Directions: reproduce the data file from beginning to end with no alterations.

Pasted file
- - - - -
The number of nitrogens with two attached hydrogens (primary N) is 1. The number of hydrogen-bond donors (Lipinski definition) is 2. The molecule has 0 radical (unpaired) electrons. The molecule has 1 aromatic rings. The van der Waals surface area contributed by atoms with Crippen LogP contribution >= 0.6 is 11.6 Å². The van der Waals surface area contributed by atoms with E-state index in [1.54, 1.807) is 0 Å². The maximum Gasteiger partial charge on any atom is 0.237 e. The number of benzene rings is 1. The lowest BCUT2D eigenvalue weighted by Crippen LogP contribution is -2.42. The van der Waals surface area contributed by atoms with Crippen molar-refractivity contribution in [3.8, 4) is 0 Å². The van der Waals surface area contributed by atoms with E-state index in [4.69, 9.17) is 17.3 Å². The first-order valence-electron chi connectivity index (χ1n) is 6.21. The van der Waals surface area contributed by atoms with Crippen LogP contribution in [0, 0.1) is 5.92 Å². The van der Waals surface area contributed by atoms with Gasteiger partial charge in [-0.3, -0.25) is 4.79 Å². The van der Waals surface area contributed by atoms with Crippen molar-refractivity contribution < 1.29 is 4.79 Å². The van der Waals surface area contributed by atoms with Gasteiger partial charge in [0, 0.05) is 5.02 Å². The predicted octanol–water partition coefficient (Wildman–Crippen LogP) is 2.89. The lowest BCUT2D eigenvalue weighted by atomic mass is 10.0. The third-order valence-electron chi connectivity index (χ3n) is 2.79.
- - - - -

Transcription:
The number of nitrogens with two attached hydrogens (primary N) is 1. The number of hydrogen-bond donors (Lipinski definition) is 2. The molecule has 0 radical (unpaired) electrons. The molecule has 1 aromatic rings. The van der Waals surface area contributed by atoms with Crippen LogP contribution >= 0.6 is 11.6 Å². The van der Waals surface area contributed by atoms with E-state index in [1.54, 1.807) is 0 Å². The maximum Gasteiger partial charge on any atom is 0.237 e. The number of benzene rings is 1. The lowest BCUT2D eigenvalue weighted by Crippen LogP contribution is -2.42. The van der Waals surface area contributed by atoms with Crippen molar-refractivity contribution in [3.8, 4) is 0 Å². The van der Waals surface area contributed by atoms with E-state index in [4.69, 9.17) is 17.3 Å². The first-order valence-electron chi connectivity index (χ1n) is 6.21. The van der Waals surface area contributed by atoms with Crippen LogP contribution in [0, 0.1) is 5.92 Å². The van der Waals surface area contributed by atoms with Gasteiger partial charge in [-0.3, -0.25) is 4.79 Å². The van der Waals surface area contributed by atoms with Crippen molar-refractivity contribution < 1.29 is 4.79 Å². The van der Waals surface area contributed by atoms with Gasteiger partial charge in [0, 0.05) is 5.02 Å². The predicted octanol–water partition coefficient (Wildman–Crippen LogP) is 2.89. The lowest BCUT2D eigenvalue weighted by atomic mass is 10.0. The third-order valence-electron chi connectivity index (χ3n) is 2.79.